On Friday, the reference rate for Finland’s most popular mortgage, the 12-month Euribor, was already pushing the 0.1 per cent mark.
Nearly Half of Finns have either postponed or given up their intention to buy a new home or summer cottage altogether due to accelerating inflation and rising interest rates. The result is clear from a survey commissioned by the Financial Sector.
29 per cent of respondents say that their reflection period has lengthened, and 15 per cent say they have given up their purchase intentions altogether. On the other hand, 48 percent still say that rising interest rates will have no effect on their operations.
The most cautious are those aged 30-39 and those aged 40-49. 16 per cent of those aged 40-49 say they have given up their purchase intentions and 35 per cent have postponed the acquisition. In turn, 15 per cent of 30- to 39-year-olds say they have thrown shopping pants in the trash and 36 per cent are considering buying longer.
Women are a little more cautious than men.
The results of the survey were presented at a discussion at the Financial Sector from 9 a.m. HS shows the opportunity live.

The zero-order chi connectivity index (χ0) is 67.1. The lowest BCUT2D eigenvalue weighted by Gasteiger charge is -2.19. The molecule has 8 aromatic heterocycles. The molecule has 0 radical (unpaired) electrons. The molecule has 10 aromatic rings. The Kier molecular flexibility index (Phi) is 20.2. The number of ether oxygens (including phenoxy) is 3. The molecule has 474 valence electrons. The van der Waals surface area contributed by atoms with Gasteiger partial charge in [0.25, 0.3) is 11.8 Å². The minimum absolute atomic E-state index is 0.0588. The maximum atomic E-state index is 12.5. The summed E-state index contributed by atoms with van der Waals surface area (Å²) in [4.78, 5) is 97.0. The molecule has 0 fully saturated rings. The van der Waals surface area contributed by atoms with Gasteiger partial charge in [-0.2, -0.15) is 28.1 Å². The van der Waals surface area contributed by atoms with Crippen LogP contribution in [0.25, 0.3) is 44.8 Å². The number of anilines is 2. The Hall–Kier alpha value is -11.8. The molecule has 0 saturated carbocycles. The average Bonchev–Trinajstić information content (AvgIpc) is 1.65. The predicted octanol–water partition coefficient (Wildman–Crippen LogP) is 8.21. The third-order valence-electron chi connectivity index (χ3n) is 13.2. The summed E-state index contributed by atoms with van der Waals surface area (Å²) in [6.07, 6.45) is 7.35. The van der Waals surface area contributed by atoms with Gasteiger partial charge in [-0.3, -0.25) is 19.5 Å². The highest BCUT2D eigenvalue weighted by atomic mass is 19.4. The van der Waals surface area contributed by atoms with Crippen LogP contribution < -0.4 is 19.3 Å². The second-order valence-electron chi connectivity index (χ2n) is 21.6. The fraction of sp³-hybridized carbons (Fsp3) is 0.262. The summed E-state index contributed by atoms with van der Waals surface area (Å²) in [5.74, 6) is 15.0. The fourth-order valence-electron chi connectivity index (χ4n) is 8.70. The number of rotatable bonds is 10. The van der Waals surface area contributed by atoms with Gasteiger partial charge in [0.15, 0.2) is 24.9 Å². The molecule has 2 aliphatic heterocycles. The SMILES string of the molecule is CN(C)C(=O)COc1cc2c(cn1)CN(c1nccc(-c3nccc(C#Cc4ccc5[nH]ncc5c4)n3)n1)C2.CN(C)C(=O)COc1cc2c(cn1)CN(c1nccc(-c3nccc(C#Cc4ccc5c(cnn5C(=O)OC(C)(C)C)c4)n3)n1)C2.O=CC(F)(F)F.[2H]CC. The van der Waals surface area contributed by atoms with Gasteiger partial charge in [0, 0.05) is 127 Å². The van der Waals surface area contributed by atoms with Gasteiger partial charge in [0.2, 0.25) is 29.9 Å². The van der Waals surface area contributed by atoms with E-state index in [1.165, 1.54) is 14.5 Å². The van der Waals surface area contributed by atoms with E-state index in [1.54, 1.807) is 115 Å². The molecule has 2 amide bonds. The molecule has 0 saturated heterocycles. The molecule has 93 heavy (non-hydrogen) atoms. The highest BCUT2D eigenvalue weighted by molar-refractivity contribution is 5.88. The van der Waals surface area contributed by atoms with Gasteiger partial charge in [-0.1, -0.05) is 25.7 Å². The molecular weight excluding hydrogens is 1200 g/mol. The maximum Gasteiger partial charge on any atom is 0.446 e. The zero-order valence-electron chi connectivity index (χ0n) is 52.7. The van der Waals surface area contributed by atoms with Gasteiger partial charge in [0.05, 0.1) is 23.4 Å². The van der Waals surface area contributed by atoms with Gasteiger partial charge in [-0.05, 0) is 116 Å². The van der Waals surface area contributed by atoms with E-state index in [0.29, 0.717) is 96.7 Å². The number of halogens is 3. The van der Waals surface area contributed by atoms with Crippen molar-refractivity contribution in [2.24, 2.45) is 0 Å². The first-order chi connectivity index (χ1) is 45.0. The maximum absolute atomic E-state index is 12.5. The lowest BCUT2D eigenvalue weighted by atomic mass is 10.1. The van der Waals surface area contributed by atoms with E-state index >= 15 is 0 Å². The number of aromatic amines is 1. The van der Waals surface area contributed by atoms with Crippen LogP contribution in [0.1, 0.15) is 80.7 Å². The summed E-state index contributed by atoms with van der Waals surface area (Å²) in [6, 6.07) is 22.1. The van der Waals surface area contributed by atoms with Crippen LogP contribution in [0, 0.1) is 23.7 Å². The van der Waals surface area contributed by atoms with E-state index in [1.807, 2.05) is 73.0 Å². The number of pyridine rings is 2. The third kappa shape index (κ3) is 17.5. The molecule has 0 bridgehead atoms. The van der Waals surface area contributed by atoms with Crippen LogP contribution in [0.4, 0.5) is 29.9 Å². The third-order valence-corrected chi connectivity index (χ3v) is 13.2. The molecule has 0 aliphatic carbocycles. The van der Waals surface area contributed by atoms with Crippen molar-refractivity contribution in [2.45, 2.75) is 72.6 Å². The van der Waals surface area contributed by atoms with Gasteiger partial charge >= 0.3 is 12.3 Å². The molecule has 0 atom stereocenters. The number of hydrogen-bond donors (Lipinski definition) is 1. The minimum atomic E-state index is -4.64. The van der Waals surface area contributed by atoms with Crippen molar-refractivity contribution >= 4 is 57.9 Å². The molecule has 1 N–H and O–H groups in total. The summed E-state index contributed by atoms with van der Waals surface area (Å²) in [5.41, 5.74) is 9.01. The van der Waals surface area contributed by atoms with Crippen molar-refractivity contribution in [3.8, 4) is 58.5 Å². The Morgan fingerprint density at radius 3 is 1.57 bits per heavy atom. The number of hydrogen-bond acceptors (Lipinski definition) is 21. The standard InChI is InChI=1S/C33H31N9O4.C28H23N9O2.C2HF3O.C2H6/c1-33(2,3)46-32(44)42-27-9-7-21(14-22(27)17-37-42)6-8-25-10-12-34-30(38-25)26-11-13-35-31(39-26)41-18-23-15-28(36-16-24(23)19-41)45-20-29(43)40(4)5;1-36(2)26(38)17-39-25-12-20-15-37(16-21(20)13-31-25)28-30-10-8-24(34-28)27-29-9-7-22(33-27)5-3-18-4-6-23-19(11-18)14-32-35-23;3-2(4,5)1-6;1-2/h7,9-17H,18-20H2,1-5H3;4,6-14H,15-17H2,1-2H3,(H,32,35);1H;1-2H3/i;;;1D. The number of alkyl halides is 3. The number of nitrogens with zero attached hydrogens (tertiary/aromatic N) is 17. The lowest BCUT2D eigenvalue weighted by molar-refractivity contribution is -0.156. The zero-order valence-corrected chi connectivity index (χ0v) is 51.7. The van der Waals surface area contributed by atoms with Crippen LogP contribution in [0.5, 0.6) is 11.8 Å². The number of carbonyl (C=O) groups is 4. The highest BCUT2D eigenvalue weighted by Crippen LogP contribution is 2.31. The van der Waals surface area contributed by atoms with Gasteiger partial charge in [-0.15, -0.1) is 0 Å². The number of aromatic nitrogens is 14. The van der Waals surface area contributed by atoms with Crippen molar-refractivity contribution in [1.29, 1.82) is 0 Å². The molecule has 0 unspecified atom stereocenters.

The survey was conducted as Norstat Finland’s online panel 12–18. April. The survey was conducted in 2011 by 18–79-year-olds living in mainland Finland.
Mortgages reference rates are now rising exceptionally sharply. On Friday, the reference rate for Finland’s most popular mortgage, the 12-month Euribor, was already pushing the 0.1 per cent mark.
In the eyes of those accustomed to interest rates of a few per cent, the current interest rate level is still remarkably low, but it is noteworthy that the reference rate has risen by around 0.6 percentage points in about four months.
At the same time, inflation, the rate of increase in consumer prices, has accelerated most sharply in more than 30 years. In March, consumer prices in Finland rose at an annual rate of 5.8 per cent.
Director of Labor at the financial event Mika Maliranta and the CEO of the Institute for Business Research Aki Kangasharju also tell how to secure Finland’s attractiveness as an investment destination.
“Finland is an island and when Russian trade is stalled, it is also a bagpipe,” Kangasharju said at the event.
“We have not gained any competitive advantage from stability.”
Maliranta and Kangasharju also discussed Finland’s incentive traps and their impact on Finland’s competitiveness.
“Sweden and Denmark are showing us a model of how well things can go,” Maliranta said at the event.
“There are incentive traps in Finland, but there are even more in Sweden and Denmark.”
Kangasharju said that Finland’s problem is that there are a lot of people in incentive traps.
“We have so many welfare benefits distributed to those who are well-off,” Kangasharju said.
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